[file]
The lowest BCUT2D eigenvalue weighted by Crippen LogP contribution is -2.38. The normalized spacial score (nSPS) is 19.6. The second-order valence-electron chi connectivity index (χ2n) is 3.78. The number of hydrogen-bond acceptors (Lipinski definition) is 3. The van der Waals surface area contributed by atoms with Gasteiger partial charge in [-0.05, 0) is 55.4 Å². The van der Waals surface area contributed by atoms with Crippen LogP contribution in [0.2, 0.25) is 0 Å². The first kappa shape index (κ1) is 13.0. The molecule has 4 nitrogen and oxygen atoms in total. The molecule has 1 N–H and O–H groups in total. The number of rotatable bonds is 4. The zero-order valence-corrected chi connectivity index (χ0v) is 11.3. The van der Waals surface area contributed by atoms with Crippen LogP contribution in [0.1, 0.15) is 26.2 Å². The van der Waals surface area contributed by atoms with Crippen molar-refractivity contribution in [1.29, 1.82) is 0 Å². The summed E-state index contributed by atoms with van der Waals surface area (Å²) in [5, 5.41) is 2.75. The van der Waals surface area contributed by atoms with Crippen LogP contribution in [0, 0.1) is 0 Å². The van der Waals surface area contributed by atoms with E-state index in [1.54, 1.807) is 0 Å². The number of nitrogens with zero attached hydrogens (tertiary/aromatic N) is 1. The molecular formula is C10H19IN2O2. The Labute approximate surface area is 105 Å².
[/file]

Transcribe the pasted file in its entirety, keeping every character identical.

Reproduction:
The lowest BCUT2D eigenvalue weighted by Crippen LogP contribution is -2.38. The normalized spacial score (nSPS) is 19.6. The second-order valence-electron chi connectivity index (χ2n) is 3.78. The number of hydrogen-bond acceptors (Lipinski definition) is 3. The van der Waals surface area contributed by atoms with Gasteiger partial charge in [-0.05, 0) is 55.4 Å². The van der Waals surface area contributed by atoms with Crippen LogP contribution in [0.2, 0.25) is 0 Å². The first kappa shape index (κ1) is 13.0. The molecule has 4 nitrogen and oxygen atoms in total. The molecule has 1 N–H and O–H groups in total. The number of rotatable bonds is 4. The zero-order valence-corrected chi connectivity index (χ0v) is 11.3. The van der Waals surface area contributed by atoms with Crippen LogP contribution in [0.1, 0.15) is 26.2 Å². The van der Waals surface area contributed by atoms with Crippen molar-refractivity contribution in [1.29, 1.82) is 0 Å². The summed E-state index contributed by atoms with van der Waals surface area (Å²) in [5, 5.41) is 2.75. The van der Waals surface area contributed by atoms with Crippen LogP contribution in [0, 0.1) is 0 Å². The van der Waals surface area contributed by atoms with E-state index in [1.54, 1.807) is 0 Å². The number of nitrogens with zero attached hydrogens (tertiary/aromatic N) is 1. The molecular formula is C10H19IN2O2. The Labute approximate surface area is 105 Å².